KUALA LUMPUR, May 22 ― Veteran newsman Datuk A. Kadir Jasin today raised concerns that Putrajaya may look to national utilities company Tenaga Nasional Berhad (TNB) to bail out troubled state-owned fund 1 Malaysia Development Berhad (1MDB), when tempers have yet to cool over a controversial land deal involving the country's pilgrimage fund.
The former editor-in-chief of English daily New Straits Times said it is “unthinkable” that Prime Minister Datuk Najib Razak would make such a move now, when the federal government is still reeling from an expose revealing that Lembaga Tabung Haji (LTH) had paid nearly RM190 million to 1MDB for 1.5 acres of land in the Tun Razak Exchange.
“Is it true that the MoF is mulling or is already on the verge of nominating Tenaga Nasional Berhad (TNB) as key rescuer of 1MBD and to facilitate the exercise TNB will be taken private?” he said, referring to the Finance Ministry in the latest entry on his blog.
LTH sparked controversy recently when it bought a 1.56-acre plot of land in the Tun Razak Exchange from debt-laden 1MDB for RM188.5 million, 43 times higher than what the state investment fund had purchased it for from the government.
Critics have described the deal as a bailout for 1MDB, which has reportedly accumulated some RM42 billion in debt.
Delving deeper into the TNB issue, Kadir today queried if it were true that TNB and sovereign welath fund Khazanah Nasional Berhad ― which is the controlling shareholder ― are at loggerheads with TNB's board, which he claimed is in favour of the alleged bailout plan.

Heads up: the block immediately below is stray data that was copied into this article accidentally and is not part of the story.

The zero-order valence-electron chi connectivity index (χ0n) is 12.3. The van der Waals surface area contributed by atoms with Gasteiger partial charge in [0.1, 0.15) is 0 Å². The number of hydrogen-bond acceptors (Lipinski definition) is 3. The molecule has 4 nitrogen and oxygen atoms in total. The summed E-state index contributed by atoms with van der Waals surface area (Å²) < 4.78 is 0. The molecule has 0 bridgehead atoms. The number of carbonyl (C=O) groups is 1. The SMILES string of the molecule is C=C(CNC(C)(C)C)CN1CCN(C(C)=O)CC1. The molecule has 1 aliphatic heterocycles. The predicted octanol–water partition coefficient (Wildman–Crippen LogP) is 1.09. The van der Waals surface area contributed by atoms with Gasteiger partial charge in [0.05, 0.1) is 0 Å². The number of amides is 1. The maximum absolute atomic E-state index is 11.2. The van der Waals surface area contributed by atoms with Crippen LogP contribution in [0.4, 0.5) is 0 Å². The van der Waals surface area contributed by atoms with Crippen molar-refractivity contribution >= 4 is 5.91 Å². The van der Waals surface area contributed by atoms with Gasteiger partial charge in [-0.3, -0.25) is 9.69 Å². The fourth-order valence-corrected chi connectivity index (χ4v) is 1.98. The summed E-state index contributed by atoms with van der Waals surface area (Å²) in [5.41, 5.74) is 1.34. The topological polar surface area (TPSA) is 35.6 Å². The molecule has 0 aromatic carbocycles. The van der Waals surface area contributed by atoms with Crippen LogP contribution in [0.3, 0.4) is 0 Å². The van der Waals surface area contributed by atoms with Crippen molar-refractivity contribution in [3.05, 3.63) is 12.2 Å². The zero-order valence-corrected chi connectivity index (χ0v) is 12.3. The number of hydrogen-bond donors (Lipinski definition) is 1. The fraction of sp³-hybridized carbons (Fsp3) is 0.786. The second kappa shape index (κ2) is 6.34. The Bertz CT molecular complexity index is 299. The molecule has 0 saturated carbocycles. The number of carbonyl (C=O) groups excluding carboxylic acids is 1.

He stressed that TNB has already had to take over a 2,000-megawatt coal-fired project called 3B after 1MDB could not go ahead with it due to lack of funds.
"But Khazanah sources swore that the national power company would not bail out 1MDB or compensate it for the 3-B takeover.
"The sources told me via SMS: 'We have no intention to take TNB private (prohibitively expensive to begin with) …, secondly TNB and/or Khazanah will not bail out or cover up for 1MDB or its assets. We are, thankfully, not involved, to date at least.'
"We should all make sure that it stays that way. TNB is the biggest company on Bursa Malaysia by way of market capitalisation. It is valued at RM97 billion," Kadir said.
Najib has come under intense pressure of late over a string of controversial deals and decisions made by 1MDB, prompting his predecessor Tun Dr Mahathir Mohamad to lead the charge in demanding that the current prime minister step down.
Among the issues raised include the recent "clarification" over the status of US$1.103 billion (RM3.91 billion) redeemed from 1MDB's Cayman Islands account into a Singapore-based account, which the Finance Ministry said was in the form of assets and not cash as previously claimed by 1MDB chief executive Arul Kanda Kandasamy.
The Retirement Fund Inc (KWAP) also came under fire from opposition lawmakers over a RM4 billion government-guaranteed loan to SRC International Sdn Bhd, a former subsidiary of debt-laden 1MDB.
The Finance Ministry later revealed on Tuesday that pension funds Employees Provident Fund (EPF) and KWAP have invested nearly RM3 billion in 1MDB.
KWAP, which manages pensions for the civil service, is Malaysia’s second-largest pension fund after EPF — a compulsory retirement fund for private sector workers.